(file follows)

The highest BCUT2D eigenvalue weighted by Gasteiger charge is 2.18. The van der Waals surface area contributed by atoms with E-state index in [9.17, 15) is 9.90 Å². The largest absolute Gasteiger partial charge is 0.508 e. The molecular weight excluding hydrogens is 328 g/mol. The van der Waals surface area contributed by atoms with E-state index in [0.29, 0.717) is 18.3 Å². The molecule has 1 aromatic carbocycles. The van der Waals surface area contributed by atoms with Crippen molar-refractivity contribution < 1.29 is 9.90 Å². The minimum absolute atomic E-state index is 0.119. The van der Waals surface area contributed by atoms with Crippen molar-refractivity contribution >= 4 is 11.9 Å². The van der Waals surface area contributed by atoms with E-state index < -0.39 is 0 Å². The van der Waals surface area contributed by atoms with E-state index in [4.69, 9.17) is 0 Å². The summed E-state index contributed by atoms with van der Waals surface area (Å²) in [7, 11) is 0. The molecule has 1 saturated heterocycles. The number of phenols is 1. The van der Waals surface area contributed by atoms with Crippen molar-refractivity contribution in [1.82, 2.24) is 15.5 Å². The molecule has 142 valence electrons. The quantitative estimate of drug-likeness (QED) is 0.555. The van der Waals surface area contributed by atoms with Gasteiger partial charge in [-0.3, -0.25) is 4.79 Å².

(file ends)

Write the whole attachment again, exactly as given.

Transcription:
The highest BCUT2D eigenvalue weighted by Gasteiger charge is 2.18. The van der Waals surface area contributed by atoms with E-state index in [9.17, 15) is 9.90 Å². The largest absolute Gasteiger partial charge is 0.508 e. The molecular weight excluding hydrogens is 328 g/mol. The van der Waals surface area contributed by atoms with E-state index in [0.29, 0.717) is 18.3 Å². The molecule has 1 aromatic carbocycles. The van der Waals surface area contributed by atoms with Crippen molar-refractivity contribution < 1.29 is 9.90 Å². The minimum absolute atomic E-state index is 0.119. The van der Waals surface area contributed by atoms with Crippen molar-refractivity contribution >= 4 is 11.9 Å². The van der Waals surface area contributed by atoms with E-state index < -0.39 is 0 Å². The van der Waals surface area contributed by atoms with E-state index in [4.69, 9.17) is 0 Å². The summed E-state index contributed by atoms with van der Waals surface area (Å²) in [7, 11) is 0. The molecule has 1 saturated heterocycles. The number of phenols is 1. The van der Waals surface area contributed by atoms with Crippen molar-refractivity contribution in [1.82, 2.24) is 15.5 Å². The molecule has 142 valence electrons. The quantitative estimate of drug-likeness (QED) is 0.555. The van der Waals surface area contributed by atoms with Gasteiger partial charge in [-0.3, -0.25) is 4.79 Å².